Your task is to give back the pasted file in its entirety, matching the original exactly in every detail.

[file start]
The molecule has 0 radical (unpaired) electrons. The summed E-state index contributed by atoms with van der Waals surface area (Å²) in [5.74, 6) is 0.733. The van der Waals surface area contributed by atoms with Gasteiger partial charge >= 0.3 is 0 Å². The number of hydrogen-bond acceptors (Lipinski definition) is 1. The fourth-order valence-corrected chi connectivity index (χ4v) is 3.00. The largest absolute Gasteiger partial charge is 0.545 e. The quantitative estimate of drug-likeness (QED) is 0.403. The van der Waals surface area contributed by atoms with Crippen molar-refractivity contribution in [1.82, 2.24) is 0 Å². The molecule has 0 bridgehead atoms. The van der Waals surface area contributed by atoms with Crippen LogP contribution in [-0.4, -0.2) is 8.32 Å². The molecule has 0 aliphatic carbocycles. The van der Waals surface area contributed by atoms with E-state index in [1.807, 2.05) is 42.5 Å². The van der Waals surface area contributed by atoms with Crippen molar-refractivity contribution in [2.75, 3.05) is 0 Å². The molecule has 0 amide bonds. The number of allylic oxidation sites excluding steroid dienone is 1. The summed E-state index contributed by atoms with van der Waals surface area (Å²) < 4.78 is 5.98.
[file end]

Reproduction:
The molecule has 0 radical (unpaired) electrons. The summed E-state index contributed by atoms with van der Waals surface area (Å²) in [5.74, 6) is 0.733. The van der Waals surface area contributed by atoms with Gasteiger partial charge >= 0.3 is 0 Å². The number of hydrogen-bond acceptors (Lipinski definition) is 1. The fourth-order valence-corrected chi connectivity index (χ4v) is 3.00. The largest absolute Gasteiger partial charge is 0.545 e. The quantitative estimate of drug-likeness (QED) is 0.403. The van der Waals surface area contributed by atoms with Crippen molar-refractivity contribution in [1.82, 2.24) is 0 Å². The molecule has 0 bridgehead atoms. The van der Waals surface area contributed by atoms with Crippen LogP contribution in [-0.4, -0.2) is 8.32 Å². The molecule has 0 aliphatic carbocycles. The van der Waals surface area contributed by atoms with E-state index in [1.807, 2.05) is 42.5 Å². The van der Waals surface area contributed by atoms with Crippen molar-refractivity contribution in [2.75, 3.05) is 0 Å². The molecule has 0 amide bonds. The number of allylic oxidation sites excluding steroid dienone is 1. The summed E-state index contributed by atoms with van der Waals surface area (Å²) < 4.78 is 5.98.